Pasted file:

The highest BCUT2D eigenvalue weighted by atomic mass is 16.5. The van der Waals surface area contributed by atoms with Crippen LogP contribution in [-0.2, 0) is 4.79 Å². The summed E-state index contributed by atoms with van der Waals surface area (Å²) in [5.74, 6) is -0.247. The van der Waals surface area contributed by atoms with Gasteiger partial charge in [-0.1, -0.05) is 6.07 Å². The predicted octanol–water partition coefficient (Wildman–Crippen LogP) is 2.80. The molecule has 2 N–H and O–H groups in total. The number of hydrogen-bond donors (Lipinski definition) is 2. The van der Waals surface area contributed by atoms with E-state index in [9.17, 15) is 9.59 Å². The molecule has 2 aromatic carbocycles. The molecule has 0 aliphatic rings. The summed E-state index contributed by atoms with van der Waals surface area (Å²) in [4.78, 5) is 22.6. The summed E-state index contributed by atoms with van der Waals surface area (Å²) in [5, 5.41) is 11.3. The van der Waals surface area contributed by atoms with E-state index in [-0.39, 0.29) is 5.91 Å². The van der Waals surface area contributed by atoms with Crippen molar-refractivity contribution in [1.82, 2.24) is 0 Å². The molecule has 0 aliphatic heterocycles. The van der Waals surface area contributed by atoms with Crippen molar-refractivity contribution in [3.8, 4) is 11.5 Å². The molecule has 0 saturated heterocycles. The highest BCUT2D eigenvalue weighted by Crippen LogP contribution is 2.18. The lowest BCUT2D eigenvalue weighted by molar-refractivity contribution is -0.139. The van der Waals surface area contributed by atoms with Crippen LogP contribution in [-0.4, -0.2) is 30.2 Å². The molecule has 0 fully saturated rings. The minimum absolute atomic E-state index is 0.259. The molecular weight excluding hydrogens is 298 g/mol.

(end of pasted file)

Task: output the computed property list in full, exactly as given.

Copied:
The highest BCUT2D eigenvalue weighted by atomic mass is 16.5. The van der Waals surface area contributed by atoms with Crippen LogP contribution in [-0.2, 0) is 4.79 Å². The summed E-state index contributed by atoms with van der Waals surface area (Å²) in [5.74, 6) is -0.247. The van der Waals surface area contributed by atoms with Gasteiger partial charge in [-0.1, -0.05) is 6.07 Å². The predicted octanol–water partition coefficient (Wildman–Crippen LogP) is 2.80. The molecule has 2 N–H and O–H groups in total. The number of hydrogen-bond donors (Lipinski definition) is 2. The van der Waals surface area contributed by atoms with E-state index in [9.17, 15) is 9.59 Å². The molecule has 2 aromatic carbocycles. The molecule has 0 aliphatic rings. The summed E-state index contributed by atoms with van der Waals surface area (Å²) in [4.78, 5) is 22.6. The summed E-state index contributed by atoms with van der Waals surface area (Å²) in [5, 5.41) is 11.3. The van der Waals surface area contributed by atoms with E-state index in [-0.39, 0.29) is 5.91 Å². The van der Waals surface area contributed by atoms with Crippen molar-refractivity contribution in [1.82, 2.24) is 0 Å². The molecule has 0 aliphatic heterocycles. The van der Waals surface area contributed by atoms with Crippen molar-refractivity contribution in [3.8, 4) is 11.5 Å². The molecule has 0 saturated heterocycles. The highest BCUT2D eigenvalue weighted by Crippen LogP contribution is 2.18. The lowest BCUT2D eigenvalue weighted by molar-refractivity contribution is -0.139. The van der Waals surface area contributed by atoms with Crippen LogP contribution in [-0.4, -0.2) is 30.2 Å². The molecule has 0 fully saturated rings. The minimum absolute atomic E-state index is 0.259. The molecular weight excluding hydrogens is 298 g/mol.